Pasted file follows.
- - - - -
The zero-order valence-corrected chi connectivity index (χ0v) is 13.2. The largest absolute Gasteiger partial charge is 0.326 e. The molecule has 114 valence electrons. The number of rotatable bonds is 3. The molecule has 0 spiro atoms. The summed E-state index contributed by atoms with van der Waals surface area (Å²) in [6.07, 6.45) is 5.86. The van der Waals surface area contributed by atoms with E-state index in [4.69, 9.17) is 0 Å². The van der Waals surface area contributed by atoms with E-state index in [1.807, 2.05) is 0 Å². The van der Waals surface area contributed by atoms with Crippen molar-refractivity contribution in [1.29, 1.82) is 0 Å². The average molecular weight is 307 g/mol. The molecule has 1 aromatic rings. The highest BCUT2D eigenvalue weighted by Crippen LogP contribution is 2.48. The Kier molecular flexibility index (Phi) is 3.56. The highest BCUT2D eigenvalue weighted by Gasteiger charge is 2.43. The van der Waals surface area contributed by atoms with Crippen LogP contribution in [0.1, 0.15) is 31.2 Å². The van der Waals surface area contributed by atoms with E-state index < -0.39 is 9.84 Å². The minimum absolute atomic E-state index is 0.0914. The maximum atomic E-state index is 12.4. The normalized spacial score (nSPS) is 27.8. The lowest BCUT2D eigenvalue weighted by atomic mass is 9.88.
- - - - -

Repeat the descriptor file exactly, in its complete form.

The zero-order valence-corrected chi connectivity index (χ0v) is 13.2. The largest absolute Gasteiger partial charge is 0.326 e. The molecule has 114 valence electrons. The number of rotatable bonds is 3. The molecule has 0 spiro atoms. The summed E-state index contributed by atoms with van der Waals surface area (Å²) in [6.07, 6.45) is 5.86. The van der Waals surface area contributed by atoms with E-state index in [4.69, 9.17) is 0 Å². The van der Waals surface area contributed by atoms with E-state index in [1.807, 2.05) is 0 Å². The van der Waals surface area contributed by atoms with Crippen molar-refractivity contribution in [1.29, 1.82) is 0 Å². The average molecular weight is 307 g/mol. The molecule has 1 aromatic rings. The highest BCUT2D eigenvalue weighted by Crippen LogP contribution is 2.48. The Kier molecular flexibility index (Phi) is 3.56. The highest BCUT2D eigenvalue weighted by Gasteiger charge is 2.43. The van der Waals surface area contributed by atoms with Crippen LogP contribution in [0.1, 0.15) is 31.2 Å². The van der Waals surface area contributed by atoms with E-state index < -0.39 is 9.84 Å². The minimum absolute atomic E-state index is 0.0914. The maximum atomic E-state index is 12.4. The normalized spacial score (nSPS) is 27.8. The lowest BCUT2D eigenvalue weighted by atomic mass is 9.88.